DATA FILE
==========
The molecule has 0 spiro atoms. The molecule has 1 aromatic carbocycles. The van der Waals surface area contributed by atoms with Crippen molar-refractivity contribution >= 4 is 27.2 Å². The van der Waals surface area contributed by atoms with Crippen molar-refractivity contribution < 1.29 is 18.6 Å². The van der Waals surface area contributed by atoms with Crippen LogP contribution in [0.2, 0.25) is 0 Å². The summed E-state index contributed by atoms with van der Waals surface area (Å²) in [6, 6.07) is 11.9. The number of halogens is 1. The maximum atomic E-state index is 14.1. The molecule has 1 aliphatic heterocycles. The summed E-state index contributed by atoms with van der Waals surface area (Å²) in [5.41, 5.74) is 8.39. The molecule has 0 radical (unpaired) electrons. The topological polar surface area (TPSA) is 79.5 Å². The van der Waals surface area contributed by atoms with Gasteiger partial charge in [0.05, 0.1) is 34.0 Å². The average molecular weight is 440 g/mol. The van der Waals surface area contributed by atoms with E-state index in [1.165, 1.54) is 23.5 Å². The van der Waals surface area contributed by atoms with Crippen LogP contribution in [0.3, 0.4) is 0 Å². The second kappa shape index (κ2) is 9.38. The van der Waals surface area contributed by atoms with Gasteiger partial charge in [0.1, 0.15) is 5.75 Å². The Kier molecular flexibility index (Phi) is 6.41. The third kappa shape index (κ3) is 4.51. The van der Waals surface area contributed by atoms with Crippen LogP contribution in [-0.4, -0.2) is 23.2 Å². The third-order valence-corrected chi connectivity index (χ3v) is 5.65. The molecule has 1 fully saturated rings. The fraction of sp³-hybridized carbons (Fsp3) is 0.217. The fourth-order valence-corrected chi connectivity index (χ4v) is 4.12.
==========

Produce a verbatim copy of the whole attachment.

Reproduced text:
The molecule has 0 spiro atoms. The molecule has 1 aromatic carbocycles. The van der Waals surface area contributed by atoms with Crippen molar-refractivity contribution >= 4 is 27.2 Å². The van der Waals surface area contributed by atoms with Crippen molar-refractivity contribution < 1.29 is 18.6 Å². The van der Waals surface area contributed by atoms with Crippen LogP contribution in [0.2, 0.25) is 0 Å². The summed E-state index contributed by atoms with van der Waals surface area (Å²) in [6, 6.07) is 11.9. The number of halogens is 1. The maximum atomic E-state index is 14.1. The molecule has 1 aliphatic heterocycles. The summed E-state index contributed by atoms with van der Waals surface area (Å²) in [5.41, 5.74) is 8.39. The molecule has 0 radical (unpaired) electrons. The topological polar surface area (TPSA) is 79.5 Å². The van der Waals surface area contributed by atoms with Gasteiger partial charge in [0.05, 0.1) is 34.0 Å². The average molecular weight is 440 g/mol. The van der Waals surface area contributed by atoms with E-state index in [1.165, 1.54) is 23.5 Å². The van der Waals surface area contributed by atoms with Crippen LogP contribution in [0.3, 0.4) is 0 Å². The second kappa shape index (κ2) is 9.38. The van der Waals surface area contributed by atoms with Gasteiger partial charge in [0.1, 0.15) is 5.75 Å². The Kier molecular flexibility index (Phi) is 6.41. The third kappa shape index (κ3) is 4.51. The van der Waals surface area contributed by atoms with Crippen LogP contribution in [-0.4, -0.2) is 23.2 Å². The third-order valence-corrected chi connectivity index (χ3v) is 5.65. The molecule has 1 fully saturated rings. The fraction of sp³-hybridized carbons (Fsp3) is 0.217. The fourth-order valence-corrected chi connectivity index (χ4v) is 4.12.